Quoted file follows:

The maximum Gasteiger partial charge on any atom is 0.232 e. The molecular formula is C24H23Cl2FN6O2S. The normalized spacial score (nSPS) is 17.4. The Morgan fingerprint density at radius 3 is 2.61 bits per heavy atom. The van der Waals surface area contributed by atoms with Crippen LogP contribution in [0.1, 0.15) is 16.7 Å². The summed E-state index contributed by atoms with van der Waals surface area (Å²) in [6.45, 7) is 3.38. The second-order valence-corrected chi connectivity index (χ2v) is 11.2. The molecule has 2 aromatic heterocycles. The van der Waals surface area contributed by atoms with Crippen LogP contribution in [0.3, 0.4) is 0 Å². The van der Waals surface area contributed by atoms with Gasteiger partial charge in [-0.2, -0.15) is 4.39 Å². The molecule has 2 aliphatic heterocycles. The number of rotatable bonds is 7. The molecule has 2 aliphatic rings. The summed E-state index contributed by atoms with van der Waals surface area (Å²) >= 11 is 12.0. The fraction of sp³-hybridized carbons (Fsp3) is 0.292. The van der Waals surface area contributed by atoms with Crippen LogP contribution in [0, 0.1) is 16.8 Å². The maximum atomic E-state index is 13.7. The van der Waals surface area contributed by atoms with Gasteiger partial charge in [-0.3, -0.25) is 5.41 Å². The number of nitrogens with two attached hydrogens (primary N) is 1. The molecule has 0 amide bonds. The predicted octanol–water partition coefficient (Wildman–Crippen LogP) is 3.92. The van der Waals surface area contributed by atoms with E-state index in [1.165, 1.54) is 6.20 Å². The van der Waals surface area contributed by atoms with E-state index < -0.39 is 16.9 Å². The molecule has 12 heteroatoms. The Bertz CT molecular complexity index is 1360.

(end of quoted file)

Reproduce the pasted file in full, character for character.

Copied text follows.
The maximum Gasteiger partial charge on any atom is 0.232 e. The molecular formula is C24H23Cl2FN6O2S. The normalized spacial score (nSPS) is 17.4. The Morgan fingerprint density at radius 3 is 2.61 bits per heavy atom. The van der Waals surface area contributed by atoms with Crippen LogP contribution in [0.1, 0.15) is 16.7 Å². The summed E-state index contributed by atoms with van der Waals surface area (Å²) in [6.45, 7) is 3.38. The second-order valence-corrected chi connectivity index (χ2v) is 11.2. The molecule has 2 aromatic heterocycles. The van der Waals surface area contributed by atoms with Crippen LogP contribution in [0.3, 0.4) is 0 Å². The van der Waals surface area contributed by atoms with Gasteiger partial charge in [-0.2, -0.15) is 4.39 Å². The molecule has 2 aliphatic heterocycles. The number of rotatable bonds is 7. The molecule has 2 aliphatic rings. The summed E-state index contributed by atoms with van der Waals surface area (Å²) >= 11 is 12.0. The fraction of sp³-hybridized carbons (Fsp3) is 0.292. The van der Waals surface area contributed by atoms with Crippen LogP contribution in [0, 0.1) is 16.8 Å². The maximum atomic E-state index is 13.7. The van der Waals surface area contributed by atoms with Gasteiger partial charge in [-0.3, -0.25) is 5.41 Å². The number of nitrogens with two attached hydrogens (primary N) is 1. The molecule has 0 amide bonds. The predicted octanol–water partition coefficient (Wildman–Crippen LogP) is 3.92. The van der Waals surface area contributed by atoms with E-state index in [1.165, 1.54) is 6.20 Å². The van der Waals surface area contributed by atoms with E-state index < -0.39 is 16.9 Å². The molecule has 12 heteroatoms. The Bertz CT molecular complexity index is 1360.